SIR: It has become a fad among Nigerian politicians of late to join the populist bandwagon by trumpeting the call for the restructuring of the country. Failed politicians, corrupt politicians, political buccaneers, political profiteers and all sorts of selfish personalities now feel that they can suddenly redeem their image in the eyes of the Nigerian people by calling for the restructuring of the nation. But we cannot be fooled anymore. While I am definitely not against restructuring, I believe that we should not be fooled into thinking that the moment President Muhammadu Buhari restructures the political system, all our problems will just vanish into thin air and we will suddenly find ourselves in the promised land. There are certain huddles that need to be cleared before we can now begin to advocate for the restructuring of the country in order to make it a truly federal both in word and in deed.
To begin with, the restructuring which most stakeholders have called for should not blind us to the fact that we once practiced true and fiscal federalism in the First Republic. The various regions that made up the federation then were truly independent and had control over their own resources. But most people also forget that it promoted ethnicity, strife, nepotism which eventually led us into a 30-month fratricidal civil war. This means that it ended in a failure. Also, we have tried several political systems in this country and none has been able to take us to Eldorado. We have tried federalism, parliamentary, constitutional monarchy (1960-1963), confederation (which was the trigger for the civil war), military rule, democracy, diarchy (under Babangida), yet all of these political experiments did not bring us much fruit. What is the guarantee that if the President decides to heed the call of the politicians and restructure the country that Nigeria will suddenly become a great and prosperous nation? I dare say that there is none.
I strongly believe that the call for restructuring of the country is not a genuine one. Why was the call not made during the administration of former President Goodluck Jonathan? Most of the people making the loudest noises today were political office holders in the Jonathan administration yet they made no efforts to restructure the country while in power. Their mouths were shut because they were busy eating the national cake and now that there is no cake to eat they are now whining so that the country can be restructured and they can continue the eating of the cake at the local and regional level where they and their cronies still hold power. Some of them were past military rulers who enacted decrees that made us the quasi-federal structure that we are today yet they shamelessly talk about restructuring and proceed to give instructions on how it should be carried out. For others, it is a political buzzword which they need to win elections in 2019.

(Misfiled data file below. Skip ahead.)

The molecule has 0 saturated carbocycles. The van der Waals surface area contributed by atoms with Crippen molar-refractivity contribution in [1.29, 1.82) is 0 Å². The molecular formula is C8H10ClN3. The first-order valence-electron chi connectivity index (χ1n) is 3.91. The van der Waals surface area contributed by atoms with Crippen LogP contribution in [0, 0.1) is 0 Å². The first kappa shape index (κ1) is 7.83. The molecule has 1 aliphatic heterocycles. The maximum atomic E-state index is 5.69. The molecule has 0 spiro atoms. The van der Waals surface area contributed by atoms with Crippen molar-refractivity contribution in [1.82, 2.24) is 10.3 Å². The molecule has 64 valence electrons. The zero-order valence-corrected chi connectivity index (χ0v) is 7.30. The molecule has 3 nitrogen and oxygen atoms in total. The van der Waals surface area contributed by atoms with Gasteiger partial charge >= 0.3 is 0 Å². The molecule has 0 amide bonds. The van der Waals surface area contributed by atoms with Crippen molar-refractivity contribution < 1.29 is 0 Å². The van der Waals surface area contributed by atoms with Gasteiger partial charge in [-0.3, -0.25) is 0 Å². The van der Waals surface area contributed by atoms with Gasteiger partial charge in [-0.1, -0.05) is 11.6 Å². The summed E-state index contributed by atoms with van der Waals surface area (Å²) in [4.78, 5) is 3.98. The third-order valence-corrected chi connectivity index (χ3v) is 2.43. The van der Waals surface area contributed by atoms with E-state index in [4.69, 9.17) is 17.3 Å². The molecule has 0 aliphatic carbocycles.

Restructuring of the country into a truly federal state will give great economic and political power to the states. There is a critical question which advocates of restructuring are overlooking. That question is “Are our governors sensitive enough to the awesome powers that will be theirs when Nigeria is eventually restructured? Take the issue of state police for example. Imagine what would happen between the Ekiti State governor and the President or between ex-Governor Rotimi Amaechi and former President Goodluck Jonathan. There would have been bloodbath on the streets of Ado Ekiti and Port Harcourt because of political squabbles between these politicians.
I concur totally with the assertion by former President Olusegun Obasanjo that what we need is the restructuring of the mind and not the restructuring of the nation. It is the people who make a nation great and not vice versa. This is also buttressed by the fact that there are only 16 federal republics in the world of which Nigeria is one yet with the exception of the United States and Germany, most of them are developing countries while there are over 100 unitary states in the world and many of them are developed countries. The problem is not with the system but with the people. Let us embrace spiritual values of love, honesty, truth and integrity and shun vices like corruption, nepotism, hate speech and tribalism. We should be loyal to our country and patriotism should be our watchword most especially among the youths. Let us not engage in acts that will be beneficial to us and harmful to the nation. It is only after the restructuring of the mind and the embrace of true spiritual values like sacrifice and selflessness by a majority of Nigerians that political restructuring can succeed. Otherwise, it is but an effort in futility.
First Published By The Nation On: October 2, 2017